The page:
This paper contributes to ‘sociologies of the future’ by discussing the concept of ‘futurelessness’. I provide a conceptual elaboration of what is meant by ‘futurelessness’, beginning with its use in the psychological literature of the 1980s concerned with the effect of a constant threat of nuclear war. I argue that this concept is of value to ongoing sociological debates about the relationship between how the future is imagined, power, and social change. I further discuss the extent to which ‘futurelessness’ is a particular mode of relating to and feeling about the future that is characteristic of contemporary European societies. I discuss how this ‘futurelessness’ must be understood in relation to political and cultural developments of the past fifty years and consider its significance for sociological debates about contemporary futurity.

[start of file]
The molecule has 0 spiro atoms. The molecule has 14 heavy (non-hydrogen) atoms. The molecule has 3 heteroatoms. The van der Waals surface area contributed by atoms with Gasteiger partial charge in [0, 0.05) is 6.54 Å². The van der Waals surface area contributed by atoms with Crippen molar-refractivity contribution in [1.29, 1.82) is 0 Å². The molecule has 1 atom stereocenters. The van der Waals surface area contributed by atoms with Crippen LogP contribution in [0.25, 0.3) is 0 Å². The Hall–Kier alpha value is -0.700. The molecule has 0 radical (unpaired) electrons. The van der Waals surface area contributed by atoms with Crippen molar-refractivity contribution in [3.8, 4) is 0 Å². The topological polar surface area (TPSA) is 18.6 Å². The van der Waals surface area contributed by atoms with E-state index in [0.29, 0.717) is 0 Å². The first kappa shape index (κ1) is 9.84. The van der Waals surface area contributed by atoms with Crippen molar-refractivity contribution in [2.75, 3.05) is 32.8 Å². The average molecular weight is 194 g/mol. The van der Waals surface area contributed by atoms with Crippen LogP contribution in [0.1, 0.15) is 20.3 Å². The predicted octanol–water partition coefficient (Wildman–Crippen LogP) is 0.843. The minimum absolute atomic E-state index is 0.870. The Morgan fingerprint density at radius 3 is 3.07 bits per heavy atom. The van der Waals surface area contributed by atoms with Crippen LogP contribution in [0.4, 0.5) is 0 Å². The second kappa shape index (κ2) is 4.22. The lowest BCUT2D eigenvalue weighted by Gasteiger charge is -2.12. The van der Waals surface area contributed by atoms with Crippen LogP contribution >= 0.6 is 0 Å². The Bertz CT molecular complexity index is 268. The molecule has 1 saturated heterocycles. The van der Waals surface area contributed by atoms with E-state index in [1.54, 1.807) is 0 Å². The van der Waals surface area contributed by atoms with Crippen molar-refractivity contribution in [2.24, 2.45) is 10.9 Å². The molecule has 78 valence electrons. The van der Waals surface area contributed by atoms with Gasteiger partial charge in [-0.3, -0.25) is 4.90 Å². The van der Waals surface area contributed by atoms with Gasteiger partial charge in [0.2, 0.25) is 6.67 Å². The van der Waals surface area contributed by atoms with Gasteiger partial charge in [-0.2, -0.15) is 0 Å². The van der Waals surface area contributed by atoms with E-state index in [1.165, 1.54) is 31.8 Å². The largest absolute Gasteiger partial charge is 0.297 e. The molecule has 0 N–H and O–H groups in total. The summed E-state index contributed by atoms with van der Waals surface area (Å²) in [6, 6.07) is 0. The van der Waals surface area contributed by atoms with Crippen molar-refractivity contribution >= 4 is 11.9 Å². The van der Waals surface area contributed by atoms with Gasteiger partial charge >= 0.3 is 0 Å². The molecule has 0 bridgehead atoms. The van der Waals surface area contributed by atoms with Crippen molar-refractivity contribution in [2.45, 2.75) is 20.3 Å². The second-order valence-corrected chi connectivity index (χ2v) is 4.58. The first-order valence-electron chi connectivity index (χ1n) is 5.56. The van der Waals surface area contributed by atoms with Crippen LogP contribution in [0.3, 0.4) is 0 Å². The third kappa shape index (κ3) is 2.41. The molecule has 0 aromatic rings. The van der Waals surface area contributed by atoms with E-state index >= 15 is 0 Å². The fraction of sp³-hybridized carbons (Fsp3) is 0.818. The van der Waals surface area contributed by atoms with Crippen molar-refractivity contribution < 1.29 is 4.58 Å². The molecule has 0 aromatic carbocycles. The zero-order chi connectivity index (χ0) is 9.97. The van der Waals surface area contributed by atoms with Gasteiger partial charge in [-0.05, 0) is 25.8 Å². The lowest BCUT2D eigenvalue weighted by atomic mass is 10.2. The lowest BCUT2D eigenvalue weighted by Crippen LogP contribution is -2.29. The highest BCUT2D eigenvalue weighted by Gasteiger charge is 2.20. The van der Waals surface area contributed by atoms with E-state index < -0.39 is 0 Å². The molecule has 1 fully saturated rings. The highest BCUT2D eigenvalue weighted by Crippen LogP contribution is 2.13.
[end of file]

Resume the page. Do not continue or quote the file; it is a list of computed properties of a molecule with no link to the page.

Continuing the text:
Bibliographical note© The Author(s) 2022